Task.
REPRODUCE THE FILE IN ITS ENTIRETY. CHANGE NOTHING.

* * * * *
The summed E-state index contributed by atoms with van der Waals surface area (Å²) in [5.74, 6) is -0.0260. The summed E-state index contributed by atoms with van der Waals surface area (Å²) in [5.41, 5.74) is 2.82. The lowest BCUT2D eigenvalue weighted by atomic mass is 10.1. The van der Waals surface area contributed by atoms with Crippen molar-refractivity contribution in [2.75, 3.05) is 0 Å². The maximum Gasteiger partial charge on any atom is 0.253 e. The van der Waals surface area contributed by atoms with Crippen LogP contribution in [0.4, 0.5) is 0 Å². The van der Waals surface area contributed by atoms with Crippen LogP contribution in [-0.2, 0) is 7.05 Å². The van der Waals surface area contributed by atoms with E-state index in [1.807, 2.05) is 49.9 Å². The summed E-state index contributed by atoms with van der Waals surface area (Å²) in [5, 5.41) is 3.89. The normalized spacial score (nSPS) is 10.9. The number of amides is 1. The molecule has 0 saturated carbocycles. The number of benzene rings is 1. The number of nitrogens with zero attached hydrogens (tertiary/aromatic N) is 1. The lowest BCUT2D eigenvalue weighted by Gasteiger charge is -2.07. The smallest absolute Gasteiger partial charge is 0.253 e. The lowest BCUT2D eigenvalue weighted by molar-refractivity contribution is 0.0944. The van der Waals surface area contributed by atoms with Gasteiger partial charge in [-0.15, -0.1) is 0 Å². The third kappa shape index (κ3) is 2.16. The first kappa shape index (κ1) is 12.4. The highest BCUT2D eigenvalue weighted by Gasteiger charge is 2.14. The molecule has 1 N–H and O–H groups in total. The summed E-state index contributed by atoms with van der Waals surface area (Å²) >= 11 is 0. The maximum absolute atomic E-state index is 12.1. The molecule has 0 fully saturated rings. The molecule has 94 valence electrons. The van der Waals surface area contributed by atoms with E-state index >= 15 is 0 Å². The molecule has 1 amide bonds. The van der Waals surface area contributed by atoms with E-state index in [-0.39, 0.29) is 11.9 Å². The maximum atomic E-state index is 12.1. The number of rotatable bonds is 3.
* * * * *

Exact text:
The summed E-state index contributed by atoms with van der Waals surface area (Å²) in [5.74, 6) is -0.0260. The summed E-state index contributed by atoms with van der Waals surface area (Å²) in [5.41, 5.74) is 2.82. The lowest BCUT2D eigenvalue weighted by atomic mass is 10.1. The van der Waals surface area contributed by atoms with Crippen molar-refractivity contribution in [2.75, 3.05) is 0 Å². The maximum Gasteiger partial charge on any atom is 0.253 e. The van der Waals surface area contributed by atoms with Crippen LogP contribution in [0.4, 0.5) is 0 Å². The van der Waals surface area contributed by atoms with Crippen LogP contribution in [-0.2, 0) is 7.05 Å². The van der Waals surface area contributed by atoms with E-state index in [1.807, 2.05) is 49.9 Å². The summed E-state index contributed by atoms with van der Waals surface area (Å²) in [5, 5.41) is 3.89. The normalized spacial score (nSPS) is 10.9. The number of amides is 1. The molecule has 0 saturated carbocycles. The number of benzene rings is 1. The number of nitrogens with zero attached hydrogens (tertiary/aromatic N) is 1. The lowest BCUT2D eigenvalue weighted by Gasteiger charge is -2.07. The smallest absolute Gasteiger partial charge is 0.253 e. The lowest BCUT2D eigenvalue weighted by molar-refractivity contribution is 0.0944. The van der Waals surface area contributed by atoms with Gasteiger partial charge in [-0.15, -0.1) is 0 Å². The third kappa shape index (κ3) is 2.16. The first kappa shape index (κ1) is 12.4. The highest BCUT2D eigenvalue weighted by Gasteiger charge is 2.14. The molecule has 1 N–H and O–H groups in total. The summed E-state index contributed by atoms with van der Waals surface area (Å²) >= 11 is 0. The maximum absolute atomic E-state index is 12.1. The molecule has 0 fully saturated rings. The molecule has 94 valence electrons. The van der Waals surface area contributed by atoms with E-state index >= 15 is 0 Å². The molecule has 1 amide bonds. The van der Waals surface area contributed by atoms with E-state index in [-0.39, 0.29) is 11.9 Å². The maximum atomic E-state index is 12.1. The number of rotatable bonds is 3.